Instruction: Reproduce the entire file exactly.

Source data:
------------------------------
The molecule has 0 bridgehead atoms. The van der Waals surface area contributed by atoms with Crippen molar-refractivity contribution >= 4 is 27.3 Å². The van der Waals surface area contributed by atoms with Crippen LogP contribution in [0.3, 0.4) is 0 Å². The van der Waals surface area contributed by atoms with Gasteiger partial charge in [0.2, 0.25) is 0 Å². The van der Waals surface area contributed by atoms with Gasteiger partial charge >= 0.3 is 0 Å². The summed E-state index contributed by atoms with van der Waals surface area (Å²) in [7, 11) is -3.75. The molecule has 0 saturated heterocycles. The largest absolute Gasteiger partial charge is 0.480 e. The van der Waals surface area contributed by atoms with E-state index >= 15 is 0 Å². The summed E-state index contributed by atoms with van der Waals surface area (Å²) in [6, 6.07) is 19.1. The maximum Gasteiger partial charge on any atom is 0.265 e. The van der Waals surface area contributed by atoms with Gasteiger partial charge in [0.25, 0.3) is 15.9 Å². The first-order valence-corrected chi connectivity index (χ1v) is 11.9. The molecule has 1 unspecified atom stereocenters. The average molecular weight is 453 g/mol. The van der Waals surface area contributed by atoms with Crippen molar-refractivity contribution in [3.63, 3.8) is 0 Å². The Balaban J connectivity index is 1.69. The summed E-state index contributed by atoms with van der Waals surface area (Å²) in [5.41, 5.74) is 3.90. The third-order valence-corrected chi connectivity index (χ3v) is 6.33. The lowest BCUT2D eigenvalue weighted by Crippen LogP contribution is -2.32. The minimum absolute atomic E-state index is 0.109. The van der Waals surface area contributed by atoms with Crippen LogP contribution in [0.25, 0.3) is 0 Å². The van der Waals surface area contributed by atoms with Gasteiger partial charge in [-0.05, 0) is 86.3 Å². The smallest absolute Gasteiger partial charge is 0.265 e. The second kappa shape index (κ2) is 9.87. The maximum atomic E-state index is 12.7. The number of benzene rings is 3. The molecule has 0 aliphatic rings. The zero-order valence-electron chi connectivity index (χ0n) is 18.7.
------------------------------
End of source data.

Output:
The molecule has 0 bridgehead atoms. The van der Waals surface area contributed by atoms with Crippen molar-refractivity contribution >= 4 is 27.3 Å². The van der Waals surface area contributed by atoms with Crippen LogP contribution in [0.3, 0.4) is 0 Å². The van der Waals surface area contributed by atoms with Gasteiger partial charge in [0.2, 0.25) is 0 Å². The van der Waals surface area contributed by atoms with Gasteiger partial charge >= 0.3 is 0 Å². The summed E-state index contributed by atoms with van der Waals surface area (Å²) in [7, 11) is -3.75. The molecule has 0 saturated heterocycles. The largest absolute Gasteiger partial charge is 0.480 e. The van der Waals surface area contributed by atoms with E-state index >= 15 is 0 Å². The summed E-state index contributed by atoms with van der Waals surface area (Å²) in [6, 6.07) is 19.1. The maximum Gasteiger partial charge on any atom is 0.265 e. The van der Waals surface area contributed by atoms with Gasteiger partial charge in [0.25, 0.3) is 15.9 Å². The first-order valence-corrected chi connectivity index (χ1v) is 11.9. The molecule has 1 unspecified atom stereocenters. The average molecular weight is 453 g/mol. The van der Waals surface area contributed by atoms with Crippen molar-refractivity contribution in [3.63, 3.8) is 0 Å². The Balaban J connectivity index is 1.69. The summed E-state index contributed by atoms with van der Waals surface area (Å²) in [5.41, 5.74) is 3.90. The third-order valence-corrected chi connectivity index (χ3v) is 6.33. The lowest BCUT2D eigenvalue weighted by Crippen LogP contribution is -2.32. The minimum absolute atomic E-state index is 0.109. The van der Waals surface area contributed by atoms with Crippen LogP contribution in [0.25, 0.3) is 0 Å². The van der Waals surface area contributed by atoms with Gasteiger partial charge in [-0.05, 0) is 86.3 Å². The smallest absolute Gasteiger partial charge is 0.265 e. The second kappa shape index (κ2) is 9.87. The maximum atomic E-state index is 12.7. The number of benzene rings is 3. The molecule has 0 aliphatic rings. The zero-order valence-electron chi connectivity index (χ0n) is 18.7.